• The marketing was almost exclusively conducted through social media:  Twitter, blog posts, FaceBook pages and LinkedIn updates.  In a matter of 2 weeks the number of registered attendees grew from just over 100 to the nearly 3,900 participants (from 38 countries).
  • The venue was more TV studio than conference classroom venue.  The newly re-constructed Paramount Theatre (part of Emerson College) and stage gave the conference a look and feel that felt contemporary and useful and made the live streaming feel natural. 
  • The entire day was recorded and will be shared with anyone who would like to experience this next step in the evolution of conferences.  (Click here to enter your email address so you may receive the url.)

 Although it was a tremendous and exciting experience, it wasn’t a perfect experience.  Clearly the financial model needs some more thought.  And the studio audience could have been engaged even more.  But I have to tell you, after managing conferences, attending conferences, and being a keynote speaker at conferences, this was more fun, more engaging, more interesting, more exciting and more impactful from a learning perspective than any other conference in which I’ve played a part.  And I’ve been involved in a lot of conferences. 

 So again.  Kudos to the Monster and RecruitingBlogs.com organizations for stepping off the precipice into the future.  They’ve created something remarkable.  I can’t wait till the next RecruitFest!

13 Comments

Filed under China Gorman, Conferences, HR Conferences, Social Media, Uncategorized

A Tale of Two Conferences

How lucky can a gal get?  I’m speaking at RecruitFest! on Thursday (October 7) in Boston and attending HR Southwest in Fort Worth the following week (October 10-13).  Two great conferences, two great organizations, two great cities  – all focused on providing up to the minute content for the development of HR professionals.  That’s  5 conference days in 7.  Whew!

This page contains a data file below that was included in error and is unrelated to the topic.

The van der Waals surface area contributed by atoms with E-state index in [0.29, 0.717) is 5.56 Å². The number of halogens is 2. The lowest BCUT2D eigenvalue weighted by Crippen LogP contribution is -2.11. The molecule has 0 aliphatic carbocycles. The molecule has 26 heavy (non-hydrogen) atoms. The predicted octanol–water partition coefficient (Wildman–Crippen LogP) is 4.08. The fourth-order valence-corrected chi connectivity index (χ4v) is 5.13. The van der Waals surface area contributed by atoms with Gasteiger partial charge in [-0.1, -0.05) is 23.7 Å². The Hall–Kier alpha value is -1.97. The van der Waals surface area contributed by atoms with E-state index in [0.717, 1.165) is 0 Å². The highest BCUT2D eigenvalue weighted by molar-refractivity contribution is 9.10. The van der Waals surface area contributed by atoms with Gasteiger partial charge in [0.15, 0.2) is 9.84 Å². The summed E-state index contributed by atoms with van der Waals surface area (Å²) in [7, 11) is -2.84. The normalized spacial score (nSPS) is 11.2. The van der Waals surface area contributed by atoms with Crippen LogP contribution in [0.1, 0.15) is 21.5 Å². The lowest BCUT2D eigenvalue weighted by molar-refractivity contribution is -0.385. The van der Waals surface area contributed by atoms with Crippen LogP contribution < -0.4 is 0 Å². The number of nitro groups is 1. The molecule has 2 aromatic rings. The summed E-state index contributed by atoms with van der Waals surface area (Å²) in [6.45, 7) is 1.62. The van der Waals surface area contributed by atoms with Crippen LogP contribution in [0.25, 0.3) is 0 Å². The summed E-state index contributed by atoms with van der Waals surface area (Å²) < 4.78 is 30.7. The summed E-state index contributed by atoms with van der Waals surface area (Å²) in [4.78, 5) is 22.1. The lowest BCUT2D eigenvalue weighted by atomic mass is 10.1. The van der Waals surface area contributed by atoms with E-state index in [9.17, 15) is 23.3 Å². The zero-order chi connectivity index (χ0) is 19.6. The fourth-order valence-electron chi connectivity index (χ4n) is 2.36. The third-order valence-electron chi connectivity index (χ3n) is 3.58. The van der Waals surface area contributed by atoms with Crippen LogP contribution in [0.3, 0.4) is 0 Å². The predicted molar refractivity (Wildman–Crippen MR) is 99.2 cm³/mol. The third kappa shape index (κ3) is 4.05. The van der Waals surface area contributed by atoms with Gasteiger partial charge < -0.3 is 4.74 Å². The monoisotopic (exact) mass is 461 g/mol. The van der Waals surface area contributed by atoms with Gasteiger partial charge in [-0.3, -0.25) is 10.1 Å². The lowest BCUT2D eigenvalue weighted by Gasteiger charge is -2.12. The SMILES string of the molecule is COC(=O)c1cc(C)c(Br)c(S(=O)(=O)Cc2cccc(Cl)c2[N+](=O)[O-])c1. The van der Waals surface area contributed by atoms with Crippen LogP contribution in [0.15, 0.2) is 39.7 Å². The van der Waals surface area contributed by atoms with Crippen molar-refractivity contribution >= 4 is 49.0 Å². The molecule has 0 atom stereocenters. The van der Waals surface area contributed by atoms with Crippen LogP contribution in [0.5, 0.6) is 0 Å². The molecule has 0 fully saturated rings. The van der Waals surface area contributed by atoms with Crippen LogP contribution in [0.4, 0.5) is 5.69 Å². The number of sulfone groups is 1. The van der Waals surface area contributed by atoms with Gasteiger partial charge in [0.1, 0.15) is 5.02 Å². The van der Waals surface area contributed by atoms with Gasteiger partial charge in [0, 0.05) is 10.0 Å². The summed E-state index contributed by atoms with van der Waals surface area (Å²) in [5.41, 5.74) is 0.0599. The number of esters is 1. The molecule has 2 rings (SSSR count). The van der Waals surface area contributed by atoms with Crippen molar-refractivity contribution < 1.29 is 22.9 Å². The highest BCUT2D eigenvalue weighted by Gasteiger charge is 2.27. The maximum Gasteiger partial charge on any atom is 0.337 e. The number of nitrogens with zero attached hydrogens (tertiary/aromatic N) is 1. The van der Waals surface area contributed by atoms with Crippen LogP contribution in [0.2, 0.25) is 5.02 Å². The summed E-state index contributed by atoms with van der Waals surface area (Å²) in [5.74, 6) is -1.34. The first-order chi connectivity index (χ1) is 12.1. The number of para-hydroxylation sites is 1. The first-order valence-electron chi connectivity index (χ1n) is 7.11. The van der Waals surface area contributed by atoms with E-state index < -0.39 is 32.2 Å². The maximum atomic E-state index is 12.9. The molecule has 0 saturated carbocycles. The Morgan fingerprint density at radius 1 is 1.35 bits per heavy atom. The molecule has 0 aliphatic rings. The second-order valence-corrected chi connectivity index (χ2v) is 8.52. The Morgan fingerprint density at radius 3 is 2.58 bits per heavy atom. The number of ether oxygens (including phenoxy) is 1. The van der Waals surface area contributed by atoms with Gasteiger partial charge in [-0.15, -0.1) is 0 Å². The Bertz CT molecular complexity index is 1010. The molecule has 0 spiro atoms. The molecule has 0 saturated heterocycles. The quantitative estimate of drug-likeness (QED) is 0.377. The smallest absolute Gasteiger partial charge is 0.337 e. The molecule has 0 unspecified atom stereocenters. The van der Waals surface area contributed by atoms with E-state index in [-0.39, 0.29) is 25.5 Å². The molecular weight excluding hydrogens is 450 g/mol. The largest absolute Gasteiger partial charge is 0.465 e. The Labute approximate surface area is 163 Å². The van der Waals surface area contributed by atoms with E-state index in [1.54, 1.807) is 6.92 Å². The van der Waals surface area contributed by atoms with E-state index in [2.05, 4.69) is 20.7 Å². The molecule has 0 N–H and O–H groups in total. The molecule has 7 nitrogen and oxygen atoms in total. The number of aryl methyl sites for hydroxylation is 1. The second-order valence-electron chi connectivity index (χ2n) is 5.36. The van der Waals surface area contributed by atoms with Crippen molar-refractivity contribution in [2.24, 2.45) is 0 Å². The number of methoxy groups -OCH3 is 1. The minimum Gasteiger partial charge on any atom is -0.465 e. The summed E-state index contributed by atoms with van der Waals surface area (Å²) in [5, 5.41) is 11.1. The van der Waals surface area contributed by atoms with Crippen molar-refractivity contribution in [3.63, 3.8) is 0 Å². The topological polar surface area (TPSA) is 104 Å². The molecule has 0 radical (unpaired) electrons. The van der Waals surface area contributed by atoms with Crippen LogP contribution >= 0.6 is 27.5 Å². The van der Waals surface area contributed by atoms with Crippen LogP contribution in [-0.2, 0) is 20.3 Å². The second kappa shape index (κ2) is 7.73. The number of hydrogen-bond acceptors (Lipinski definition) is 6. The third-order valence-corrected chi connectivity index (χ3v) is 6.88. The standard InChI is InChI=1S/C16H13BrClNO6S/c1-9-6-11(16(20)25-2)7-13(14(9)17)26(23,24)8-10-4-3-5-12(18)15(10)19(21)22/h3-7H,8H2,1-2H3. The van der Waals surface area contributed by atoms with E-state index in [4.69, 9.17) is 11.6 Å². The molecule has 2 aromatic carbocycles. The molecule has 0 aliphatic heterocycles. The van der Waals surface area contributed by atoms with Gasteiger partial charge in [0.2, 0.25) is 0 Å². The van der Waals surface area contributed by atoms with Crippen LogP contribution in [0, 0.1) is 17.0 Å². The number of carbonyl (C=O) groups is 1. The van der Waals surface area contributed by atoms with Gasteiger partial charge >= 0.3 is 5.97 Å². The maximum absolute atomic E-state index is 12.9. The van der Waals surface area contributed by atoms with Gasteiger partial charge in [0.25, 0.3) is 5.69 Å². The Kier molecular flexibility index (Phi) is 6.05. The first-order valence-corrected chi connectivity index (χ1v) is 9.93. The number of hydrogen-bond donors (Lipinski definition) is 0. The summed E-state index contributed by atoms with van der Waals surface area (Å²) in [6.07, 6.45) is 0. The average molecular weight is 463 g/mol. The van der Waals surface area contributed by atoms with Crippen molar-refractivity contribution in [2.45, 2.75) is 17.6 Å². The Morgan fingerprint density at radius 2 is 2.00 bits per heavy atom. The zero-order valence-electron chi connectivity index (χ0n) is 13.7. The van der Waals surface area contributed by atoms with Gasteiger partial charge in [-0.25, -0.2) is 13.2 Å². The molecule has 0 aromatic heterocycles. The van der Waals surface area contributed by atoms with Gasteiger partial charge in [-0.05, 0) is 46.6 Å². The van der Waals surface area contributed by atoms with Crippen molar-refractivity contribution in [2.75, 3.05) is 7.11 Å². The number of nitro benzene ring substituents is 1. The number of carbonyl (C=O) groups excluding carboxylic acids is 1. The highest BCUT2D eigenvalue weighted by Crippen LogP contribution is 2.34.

First up, RecruitFest! put on my the good folks at Recruiter.com (formerly RecruitingBlogs.com) and Monster.  And they’re cooking up something really new and special.  Here’s the deal:  they’ve collected a group of thought leaders in the Recruiting space to engage in important discussions for the benefit of the attendees.  Stars like

 And here’s the really interesting part:  there will be audience participation – questions from the live audience, questions from those watching the live stream, and questions from those listening in and participating in the Twitter back channel.  Pretty exciting stuff!  If you haven’t signed up, click here to attend in person or virtually.

Next up is HR Southwest, the largest SHRM state conference.  The organizing team is expecting nearly 2,000 live participants at the Fort Worth Convention Center!  That’s big!  That also makes HR Southwest second only to the SHRM Annual Conference in the world of SHRM conferences. 

 I remember in the early ‘90s, when I lived in Dallas and managed the southwest region of a global HR consulting firm, the cornerstone of our marketing plan every year was supporting HR Southwest.  I still have pictures (somewhere) of our booth and the team that staffed it.  We connected with our customers and showed our support for our friends in the HR profession by supporting this important event.  I wouldn’t have dropped this important event from our budget – ever!

 The keynote speakers this year look outstanding:  Ambassador Nancy G. Brinker, founder of Susan G. Komen for the Cure®; Chad Hymas, world-class wheelchair athlete; and Jon Wee and Owen Morse, otherwise known as The Passing Zone.  With more than 110 concurrent sessions and the ability to earn as many as 20.75 recertification credits from the HR Certification Institute, this conference is going to set a new standard for HR conferences.

 I’ll be tweeting at HR Southwest, so be sure to follow the #HRSWC10 hashtag and to follow me on Twitter at http://twitter.com/ChinaGorman.  See you at the conferences!

1 Comment

Filed under China Gorman, HR, HR Conferences, Social Media, Uncategorized